Skilled job vacancies fall further

Last updated 13:48 23/01/2013

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Online job ads fell 6.3 per cent in December, with jobs for skilled workers declining the most.

New figures from the Ministry of Business, Innovation and Employment (MBIE) show skilled vacancies dropped 5.6 per cent in December compared with the previous month.

The picture improved slightly for the full year to December, during which overall vacancies rose 0.6 per cent and skilled vacancies eased 1.5 per cent.

The figures compare with recent results from Trade Me and the ANZ surveys.

MBIE spokesman David Paterson said advertisements for skilled workers had been declining for several months.

"While there is some variation from month to month in the seasonally adjusted series, the trend in skilled vacancies has been slowly falling since August 2012," he said.

However, Phillipa Solomon, operations manager for recruitment agency Randstad in Wellington, noted that many skilled jobs were filled through contacts rather than jobs boards.

"I think the market's picked up in the last couple of weeks where we've seen some more job ads put on online," she said.

"But also with the skilled workers there's a wide range of resources such as LinkedIn ... where people are able to contact candidates directly."

Most industries experienced a fall in vacancies ahead of Christmas, most acutely in the IT industry (down 15.5 per cent), but hospitality and tourism bucked the trend with a 5.7 per cent increase, the MBIE figures show.

The same trends were seen over the year, with hospitality and tourism up 20 per cent and demand for IT workers down 26 per cent.

Vacancies increased for most skilled worker groups, particularly in construction and engineering (up 40.6 per cent).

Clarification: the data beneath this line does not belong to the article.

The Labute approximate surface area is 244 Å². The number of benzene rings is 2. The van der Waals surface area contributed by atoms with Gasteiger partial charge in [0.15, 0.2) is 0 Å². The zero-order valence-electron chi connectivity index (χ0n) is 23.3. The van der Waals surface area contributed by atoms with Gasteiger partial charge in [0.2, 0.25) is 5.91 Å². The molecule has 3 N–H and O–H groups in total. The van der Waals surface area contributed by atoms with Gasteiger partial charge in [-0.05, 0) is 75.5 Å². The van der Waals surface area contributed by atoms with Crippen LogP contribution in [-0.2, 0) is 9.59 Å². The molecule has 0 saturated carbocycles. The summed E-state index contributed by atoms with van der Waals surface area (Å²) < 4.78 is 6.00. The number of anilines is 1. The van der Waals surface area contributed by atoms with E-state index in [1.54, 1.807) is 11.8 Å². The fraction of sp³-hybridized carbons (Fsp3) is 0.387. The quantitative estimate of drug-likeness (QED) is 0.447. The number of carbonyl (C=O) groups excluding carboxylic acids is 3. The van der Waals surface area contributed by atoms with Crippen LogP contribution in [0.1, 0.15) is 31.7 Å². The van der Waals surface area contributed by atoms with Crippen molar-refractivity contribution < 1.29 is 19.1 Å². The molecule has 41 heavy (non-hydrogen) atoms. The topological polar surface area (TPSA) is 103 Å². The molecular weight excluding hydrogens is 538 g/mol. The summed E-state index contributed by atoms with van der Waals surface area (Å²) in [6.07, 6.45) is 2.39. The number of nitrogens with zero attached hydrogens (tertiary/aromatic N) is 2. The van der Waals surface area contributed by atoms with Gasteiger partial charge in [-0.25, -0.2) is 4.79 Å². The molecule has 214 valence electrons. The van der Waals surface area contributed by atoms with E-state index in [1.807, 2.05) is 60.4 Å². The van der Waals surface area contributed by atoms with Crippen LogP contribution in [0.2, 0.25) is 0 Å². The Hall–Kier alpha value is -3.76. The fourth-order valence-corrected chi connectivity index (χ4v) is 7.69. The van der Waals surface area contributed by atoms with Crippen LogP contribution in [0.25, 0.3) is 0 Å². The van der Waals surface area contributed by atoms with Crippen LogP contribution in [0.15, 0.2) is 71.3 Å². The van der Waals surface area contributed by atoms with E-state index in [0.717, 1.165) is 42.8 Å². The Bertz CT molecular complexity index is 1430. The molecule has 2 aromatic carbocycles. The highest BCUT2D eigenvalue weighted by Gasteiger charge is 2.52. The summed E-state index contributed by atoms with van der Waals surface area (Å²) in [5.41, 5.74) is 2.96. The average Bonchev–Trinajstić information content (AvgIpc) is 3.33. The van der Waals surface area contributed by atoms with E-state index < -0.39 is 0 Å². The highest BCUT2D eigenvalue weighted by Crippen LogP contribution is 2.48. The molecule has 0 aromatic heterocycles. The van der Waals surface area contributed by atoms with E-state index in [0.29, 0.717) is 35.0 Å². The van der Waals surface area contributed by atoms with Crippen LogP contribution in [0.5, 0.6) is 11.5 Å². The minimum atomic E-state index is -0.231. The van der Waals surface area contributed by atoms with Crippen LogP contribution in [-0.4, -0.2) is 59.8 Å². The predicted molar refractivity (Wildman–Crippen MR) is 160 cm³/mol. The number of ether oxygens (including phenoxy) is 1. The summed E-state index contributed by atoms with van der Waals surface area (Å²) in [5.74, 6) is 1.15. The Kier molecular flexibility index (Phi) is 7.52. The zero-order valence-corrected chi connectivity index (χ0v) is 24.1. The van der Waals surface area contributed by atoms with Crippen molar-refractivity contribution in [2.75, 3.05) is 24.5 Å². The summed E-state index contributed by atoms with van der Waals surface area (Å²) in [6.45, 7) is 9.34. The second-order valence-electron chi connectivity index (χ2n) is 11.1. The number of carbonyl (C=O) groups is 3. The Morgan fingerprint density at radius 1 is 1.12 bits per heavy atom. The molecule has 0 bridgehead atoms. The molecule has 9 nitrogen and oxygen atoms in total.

It was not a good year for professionals generally, with online vacancies down 11.4 per cent, while demand rose for technicians and tradies (up 15.2 per cent) and slightly for managers (up 2.3 per cent).

However, Solomon thought the drop in IT advertisements was partly due to a number of internal promotions of temporary staff and a swing towards contracting.

"The trend we're seeing at the moment is in contracting, particularly in Wellington where there are a number of big projects on," she said.

Among the main centres, Wellington scored worst for a decline in skilled job vacancies in December, down 11.4 per cent, followed by Canterbury (down 10.9 per cent) and Auckland (down 5.4 per cent).

But excluding Auckland and Wellington, there were strong signals of provincial hiring in the North Island, where job ads rose 1.8 per cent.

In the year to December, Canterbury online vacancies grew 4.4 per cent, pulled upwards by a huge 58 per cent surge in construction and engineering jobs and a 20 per cent rise in sales, retail, marketing and advertising.

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Wellington felt the sharp edge of government job cuts, down 11 per cent, and Auckland job ads eased 4.2 per cent on an annual basis.

The rest of the North Island remained healthy for job creation, up 11.2 per cent, and the South Island excluding Christchurch slid 1 per cent.

The MBIE data compares with those from online website Trade Me which recently saw its December quarter job listings decline slightly to 11.4 per cent growth on a year ago, versus 12.3 per cent growth in the previous quarter.

The ANZ Job Ads series also showed only a marginal 0.4 per cent gain in job ads in December, driven by a lift in newspaper ads.



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